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Dicken School Site Plan Advances

Dicken School Site Plan Advances image
Parent Issue
Day
2
Month
April
Year
1969
Copyright
Copyright Protected
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Donated by the Ann Arbor News. © The Ann Arbor News.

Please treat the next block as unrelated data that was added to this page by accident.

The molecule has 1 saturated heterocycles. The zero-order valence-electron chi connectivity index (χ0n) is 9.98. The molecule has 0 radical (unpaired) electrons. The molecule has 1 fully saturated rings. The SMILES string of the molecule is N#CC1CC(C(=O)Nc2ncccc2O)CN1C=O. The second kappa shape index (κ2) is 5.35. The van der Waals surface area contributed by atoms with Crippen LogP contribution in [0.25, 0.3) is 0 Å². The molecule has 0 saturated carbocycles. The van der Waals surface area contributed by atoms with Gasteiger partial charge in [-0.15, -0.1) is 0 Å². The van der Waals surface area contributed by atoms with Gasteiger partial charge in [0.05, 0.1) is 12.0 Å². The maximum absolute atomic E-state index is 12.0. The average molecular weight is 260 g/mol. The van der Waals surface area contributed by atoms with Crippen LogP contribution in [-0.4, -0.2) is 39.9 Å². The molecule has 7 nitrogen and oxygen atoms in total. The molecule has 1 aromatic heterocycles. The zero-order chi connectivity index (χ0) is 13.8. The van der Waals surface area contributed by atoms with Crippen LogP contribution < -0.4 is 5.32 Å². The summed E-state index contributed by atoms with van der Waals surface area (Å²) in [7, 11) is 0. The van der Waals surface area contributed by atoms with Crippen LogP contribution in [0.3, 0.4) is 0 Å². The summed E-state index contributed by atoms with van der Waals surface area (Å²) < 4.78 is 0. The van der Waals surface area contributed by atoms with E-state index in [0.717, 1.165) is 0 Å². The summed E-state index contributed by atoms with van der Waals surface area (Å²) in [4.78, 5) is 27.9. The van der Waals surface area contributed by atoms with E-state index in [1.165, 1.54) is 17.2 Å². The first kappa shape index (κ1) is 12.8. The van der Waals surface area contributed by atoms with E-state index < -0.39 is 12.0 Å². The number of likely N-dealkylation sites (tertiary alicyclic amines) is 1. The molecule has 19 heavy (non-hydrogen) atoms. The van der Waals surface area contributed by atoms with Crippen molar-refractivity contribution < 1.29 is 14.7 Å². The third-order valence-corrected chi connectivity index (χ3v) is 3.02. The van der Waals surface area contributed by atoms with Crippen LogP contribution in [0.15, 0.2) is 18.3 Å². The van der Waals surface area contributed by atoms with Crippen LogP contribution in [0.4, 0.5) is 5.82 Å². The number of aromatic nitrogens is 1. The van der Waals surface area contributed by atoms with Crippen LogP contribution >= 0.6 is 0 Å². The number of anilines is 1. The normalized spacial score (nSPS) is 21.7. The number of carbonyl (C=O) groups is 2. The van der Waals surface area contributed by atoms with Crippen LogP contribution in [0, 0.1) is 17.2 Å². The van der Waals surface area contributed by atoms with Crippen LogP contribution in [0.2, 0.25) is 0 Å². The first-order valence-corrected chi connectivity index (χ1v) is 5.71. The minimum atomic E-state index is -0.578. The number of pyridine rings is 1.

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When Ann Arbo r's Dicken Elementary School at 2135 Runmymede Blvd., opened in 1957, it was "in the country"- surrounded by a pond, farm land and woods. Raccoons, pheasanls and flocks of birds were common visitors to the school site. Today, it is so difficult to attract birds to the nearly treeless Dicken site that the students must travel to museums and other natural áreas away from the school to see them. And the farm and wooded areas have vanished, replaced by rows of houses as far as the eye can see. It is this situation which promised the formation in November of a unique School Site Comniittee at Dicken. The committee's recommendations for improving the 11-acre Dicken site have won the unanimous support of more thati TOO neighborliood citizens at a special meeting. The Dicken students will be given a chance to react to the recommendations later this week. The recommendations were made in a presentation - made by four landscape architects from the University who are volunteer members of the School Site Committee- who showed the advantages of total school site development as an education resource. In the words of the landscape architects: "In the past, school sites have been expensiveiy cleared, leveled and drained before building, removing potential educational resources and resulting in monotonous uniformity. The (committee's) plan . . . shows how these resources may be re-introduced to the f Dicken School site at moderate cost, providing a unique character for the school and enhancing neighborhood involvement in education and environmental quality." Dicken plans to begin its unique improvement project during the observance of Arbor Week April 21-25 with an Open House, which will feature the planting of some trees, shrubs and flowers. Students, parents and neighborhood citizens will be invited to bring along their shovels and try their "green thumbs." The School Site Committeel has a number of goals in mind, according to Dr. William Stapp, I a member of the committeel who also happens to be outdoorl education consultant for thel Ann Arbor Public Schools. These goals include improv-l ing the "physical environment"! of the Dicken site, improvingj the beauty and "micro-climate"! of the site (micro-climate refersl to the amount of wind, shade.l etc, on the site), enriching thel curriculum, and increasing com-l munity use of the area. Stapp thinks the curriculum I can be enriched by an improvedl site since "certain concepts can best be taught out-of-doors." For example, fourth graders studying trees, mammals, birds and soil of Michigan could increase their knowledge of thel subjects if they could study actual examples on their own school grounds. Concerning increased community use of the Dicken area, the committee and Jean Henne, principal of the school, envision greater use by all age groups if the site is made an inviting place for walks, games andl other activities. Stapp is a determined advo-l cate of introducing more foresight into school site planning throughout the country. 'Beautiful educational specifications are planned for the interior of the buildings," he says, but the sites often are "thoughtlessly levelled" and cleared of all trees and wildlife. The School Site committee is composed of four citizens; representatives of Dicken fourth, fifth and sixth graders ; a Dicken gradúate; four Dicken teachers; t w o conservation consultants, Miss Henne, and the four U-M landscape architects from the School of Natural Resources - Charles Alexander, Richard Bisgrove, Alon Kvashny and Barry Thalden. Tentative plans of the committee include: - Planting trees, shrubs and flowers around the school' s parking lot, and in different areas of the school site; - Creating an "aquatic commuriity," complete with pond, benches, flowers and shrubs; - Building a wall composed of various types of stones and minerals which could be used for teaching purposes, as well as a "timber climber" made of wood beams; - Provide "creative" p 1 a y equipment for the Dicken playground; -Creating "children's gardens"; - Separating play areas for various student groups by plantings and shrubs interesting to those different age groups. The baseball and soccer fields, and other existing play areas now at Dicken, would remain. The landscape architects drew up these plans folio wing extensive consultations with committce members, teachers, PTO andj Ineighborhood representatives.i "Excellent, creative ideas" for improving the school site carne Ifrom the Dicken students themelves, according to Stapp. I Both Miss Henne and Stappl emphasized that the above plansl are "not costly." They antici-l pate that donations and volun-l teer work by school and youthl groups, students, parents andl neighborhood residents will per-J mit improvements at a nominal! cost. The Dicken PTO, howeverj has indicated it will help withl the financing of the project,! which is sxpected to be com-l pleted over a 5-to-10-year per-l iod. Student and neighborhood par-I ticipation in making site im-l provements, and also in main- taining the changes, are an im-J portant part of the plan. It is I expected that every child in thej school will be involved in i ing and beautifying. And Miss Henne hopes that if the project is successful, the idea will spread to other schools in the district. In Stapp's words: "Site plan-ï ning is a relatively new con-l cept in this country, but itl makes an awful lot of sense." , M